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March 1950


Author Affiliations

From the Department of Otolaryngology and Oral Surgery, State University of Iowa Hospitals.

Arch Otolaryngol. 1950;51(3):344-355. doi:10.1001/archotol.1950.00700020366006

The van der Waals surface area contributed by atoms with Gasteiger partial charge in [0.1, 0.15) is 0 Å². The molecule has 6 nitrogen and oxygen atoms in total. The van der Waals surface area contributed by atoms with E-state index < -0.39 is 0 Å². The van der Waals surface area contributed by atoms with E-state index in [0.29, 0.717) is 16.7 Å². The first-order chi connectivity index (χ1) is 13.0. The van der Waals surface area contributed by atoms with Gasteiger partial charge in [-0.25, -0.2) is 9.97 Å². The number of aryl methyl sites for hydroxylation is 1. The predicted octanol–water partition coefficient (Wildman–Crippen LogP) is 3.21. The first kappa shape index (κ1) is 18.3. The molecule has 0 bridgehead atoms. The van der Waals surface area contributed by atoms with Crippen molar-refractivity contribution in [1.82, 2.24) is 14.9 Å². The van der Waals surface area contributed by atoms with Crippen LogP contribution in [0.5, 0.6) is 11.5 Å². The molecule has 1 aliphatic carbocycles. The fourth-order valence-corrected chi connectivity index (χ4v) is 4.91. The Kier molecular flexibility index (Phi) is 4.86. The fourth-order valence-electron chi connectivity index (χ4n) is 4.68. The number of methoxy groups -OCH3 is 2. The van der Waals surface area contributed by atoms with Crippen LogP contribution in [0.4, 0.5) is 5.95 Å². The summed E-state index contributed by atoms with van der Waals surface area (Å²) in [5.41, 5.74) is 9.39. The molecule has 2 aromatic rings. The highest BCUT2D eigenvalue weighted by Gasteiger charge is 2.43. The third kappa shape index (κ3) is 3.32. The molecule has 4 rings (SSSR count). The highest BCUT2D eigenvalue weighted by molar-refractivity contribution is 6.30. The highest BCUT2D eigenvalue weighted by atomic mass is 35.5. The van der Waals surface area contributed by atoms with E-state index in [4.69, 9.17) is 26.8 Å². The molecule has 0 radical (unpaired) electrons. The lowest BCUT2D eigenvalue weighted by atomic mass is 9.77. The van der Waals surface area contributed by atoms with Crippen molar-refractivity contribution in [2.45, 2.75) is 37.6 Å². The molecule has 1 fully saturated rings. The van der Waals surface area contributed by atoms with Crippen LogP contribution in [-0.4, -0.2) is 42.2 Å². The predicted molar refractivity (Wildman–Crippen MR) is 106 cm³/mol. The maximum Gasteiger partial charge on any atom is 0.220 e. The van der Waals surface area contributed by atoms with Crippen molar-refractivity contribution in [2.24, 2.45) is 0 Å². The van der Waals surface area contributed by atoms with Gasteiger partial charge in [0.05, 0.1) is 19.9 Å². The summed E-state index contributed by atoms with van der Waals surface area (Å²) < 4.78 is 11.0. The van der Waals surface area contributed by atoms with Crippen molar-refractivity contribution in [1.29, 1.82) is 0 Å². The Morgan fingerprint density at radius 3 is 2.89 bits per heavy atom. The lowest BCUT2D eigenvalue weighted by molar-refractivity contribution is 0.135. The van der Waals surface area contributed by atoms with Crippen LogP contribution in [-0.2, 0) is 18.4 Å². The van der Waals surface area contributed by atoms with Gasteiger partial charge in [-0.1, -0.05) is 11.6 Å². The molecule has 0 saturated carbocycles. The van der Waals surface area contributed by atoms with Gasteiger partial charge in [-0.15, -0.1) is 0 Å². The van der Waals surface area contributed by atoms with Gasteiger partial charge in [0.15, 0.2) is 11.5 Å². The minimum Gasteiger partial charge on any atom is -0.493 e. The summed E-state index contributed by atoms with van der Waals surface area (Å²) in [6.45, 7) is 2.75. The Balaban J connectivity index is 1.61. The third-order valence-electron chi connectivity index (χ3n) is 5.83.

INTRODUCTION  HEARING loss resulting from exposure to noise has received considerable attention in otologic literature.1 In recent years, this type of hearing loss has assumed increased importance, partly because of its position in theories of audition but principally, perhaps, because industry is coming to realize its occurrence in those members of the labor force who function in a noisy environment. There is a mass of evidence indicating that workers who spend sufficient time in sufficiently high noise levels are exposed to the possibility of incurring an irreversible hearing loss. The length of exposure time and the intensity level of the noise above which loss is imminent are not known within exact limits, nor can the probable severity of hearing loss under given conditions of exposure be predicted on the basis of present knowledge. There appear to be large differences in individual susceptibility to noise-induced hearing loss, such that it is

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